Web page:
Drought monitoring

Texas has its own power grid, regulated and managed by  Electric Reliability Council of Texas (ERCOT). The Texas Interconnect supplies its own energy and is completely independent of the Eastern and Western Interconnects, which means that Texas can’t get help from other places when it runs short of power.

On the second of august  ERCOT even put out a notice  saying the state’s reserve levels dropped below 2,300 megawatts, putting into effect an Energy Emergency Alert level 1.“We are requesting that consumers and businesses reduce their electricity use during peak electricity hours from 3 to 7 p.m. today, particularly between 4 and 5 p.m. when we expect to hit another peak demand record,” said Kent Saathoff, vice president of system planning and operations. “We do not know at this time if additional emergency steps will be needed.” ERCOT only has peak capacity of 73,000 megawatts this time of year, and about 3,000 megawatts is offline for repairs at any given time. ERCOT recorded an all-time peak demand for electricity: 68,296 megawatts. ERCOT thus narrowly avoided instituting rolling blackouts.

Texas energy demand

According to an Aug. 2 blog article by Elizabeth Souder of the Dallas Morning News, “The high temperatures also caused about 20 power plants to stop working, including at least one coal-fired plant and natural gas plants.” Souder noted that a spokesman for ERCOT, “said such outages aren’t unusual in the hot summer…”

The demand for energy sent prices sky high, topping out at $2,500 per megawatt-hour on Friday afternoon, more than 50 times the on-peak wholesale average, according to the U.S. Energy Information Administration.

ERCOT energy prices

The power plants are also in a different way under siege. The drought shows a structural problem with the U.S. energy sector: it needs a lot of water to operate. Power plants account for 49 percent of the nation’s water withdrawals (according to the U.S. Geological Survey). Levels of “extreme” and “exceptional” drought grew to 94.27 percent of the state of Texas. The drought and triple-digit temperatures (F) have broken numerous records and already left the southern Plains and Mississippi Valley struggling to meet demand for power and water. A prolonged drought such as in Texas can force power plants to shut down because their supply of circulating cooling water runs out or the cooling water is not cool enough (which happens in  2007 when several power plants had to shut down or run at a lower capacity because there was not enough water. As showed in a study from the University of Texas at Austin alternative cooling technologies, such as cooling towers and hybrid wet–dry or dry cooling, present opportunities to reduce water diversions.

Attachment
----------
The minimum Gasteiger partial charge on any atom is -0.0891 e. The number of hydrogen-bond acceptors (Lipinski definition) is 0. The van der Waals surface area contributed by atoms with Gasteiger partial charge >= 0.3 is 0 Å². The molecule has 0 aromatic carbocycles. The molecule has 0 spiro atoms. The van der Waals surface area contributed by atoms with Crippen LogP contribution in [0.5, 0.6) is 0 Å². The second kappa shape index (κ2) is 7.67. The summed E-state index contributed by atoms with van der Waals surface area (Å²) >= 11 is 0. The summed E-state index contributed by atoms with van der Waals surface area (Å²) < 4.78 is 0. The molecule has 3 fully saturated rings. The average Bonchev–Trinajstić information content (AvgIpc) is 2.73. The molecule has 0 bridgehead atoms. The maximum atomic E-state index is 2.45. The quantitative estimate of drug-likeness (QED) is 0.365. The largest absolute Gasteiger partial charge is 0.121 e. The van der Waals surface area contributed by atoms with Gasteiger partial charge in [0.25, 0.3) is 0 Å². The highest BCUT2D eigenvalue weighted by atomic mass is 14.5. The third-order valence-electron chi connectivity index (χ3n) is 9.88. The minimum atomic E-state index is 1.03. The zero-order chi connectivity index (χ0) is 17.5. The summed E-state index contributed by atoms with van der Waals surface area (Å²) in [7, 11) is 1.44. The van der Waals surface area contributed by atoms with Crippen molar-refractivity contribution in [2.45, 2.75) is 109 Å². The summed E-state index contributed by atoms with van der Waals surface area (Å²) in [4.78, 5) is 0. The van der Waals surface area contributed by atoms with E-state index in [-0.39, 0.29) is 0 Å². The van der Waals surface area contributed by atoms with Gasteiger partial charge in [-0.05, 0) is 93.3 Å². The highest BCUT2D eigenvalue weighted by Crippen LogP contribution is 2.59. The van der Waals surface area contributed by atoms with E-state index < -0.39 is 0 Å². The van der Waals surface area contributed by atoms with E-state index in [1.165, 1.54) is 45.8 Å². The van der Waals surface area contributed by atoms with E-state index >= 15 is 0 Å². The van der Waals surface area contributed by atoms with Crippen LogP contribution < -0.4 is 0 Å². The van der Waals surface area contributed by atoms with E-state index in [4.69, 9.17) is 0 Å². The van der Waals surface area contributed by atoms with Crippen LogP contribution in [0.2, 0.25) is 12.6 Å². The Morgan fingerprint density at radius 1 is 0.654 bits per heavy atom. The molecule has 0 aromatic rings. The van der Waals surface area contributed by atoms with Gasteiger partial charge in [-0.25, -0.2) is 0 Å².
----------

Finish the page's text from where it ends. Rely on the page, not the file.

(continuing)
Although we didn’t hear much from the data center operators about the current threat to the power grid, the Texas case shows very clearly the interdependency between data centers as huge energy consumers and the power grid, the water distribution systems and the weather and climate conditions.

Data centers are part of a complex electrical power value chain. People are mostly not aware of this value chain and the energy losses in this value chain. As a customer of cloud computing and/or data center services but also a data center provider you must have a good understanding of the power grid to appreciate the risks that are at stake in terms of resiliency and business continuity.  The power grid, and water distribution systems are struggling to survive a record breaking drought across the southern United States. That is also a wake up call for data center users and providers to rethink the energy efficiency and the energy consumption of their data centers.

Saving a kiloWatt at the end of this power value chain saves a lot of energy. This can offer some relief to the current power grid. It can be shown that by saving 1 unit power consumption in information processing saves us about 98 units in the upstream of the power value chain. See the blog entry Following the data center energy track 

Lefdal mines: green mineral went out green data center goes in

Lefdal mine

The huge Lefdal mine system

According to a press release of the Norwegian government, IBM and Lefdal mines have agreed on a memorandum of understanding to develop Lefdal Mine in Nordfjord, Sogn og Fjordane as one of the largest and leading centers for green data storage in Europe.

Lefdal mines is one of several in Norway, which has strongly committed themself to house green data centers. This can be an important growth industry for Norway, particularly in rural areas, which have large advantage in the supply of locally produced power, large and inexpensive land and also stable geological conditions. This is a competitive advantage when to facilitate this type of value creation. The letter of intent shows that Norway is an attractive country for this new industry.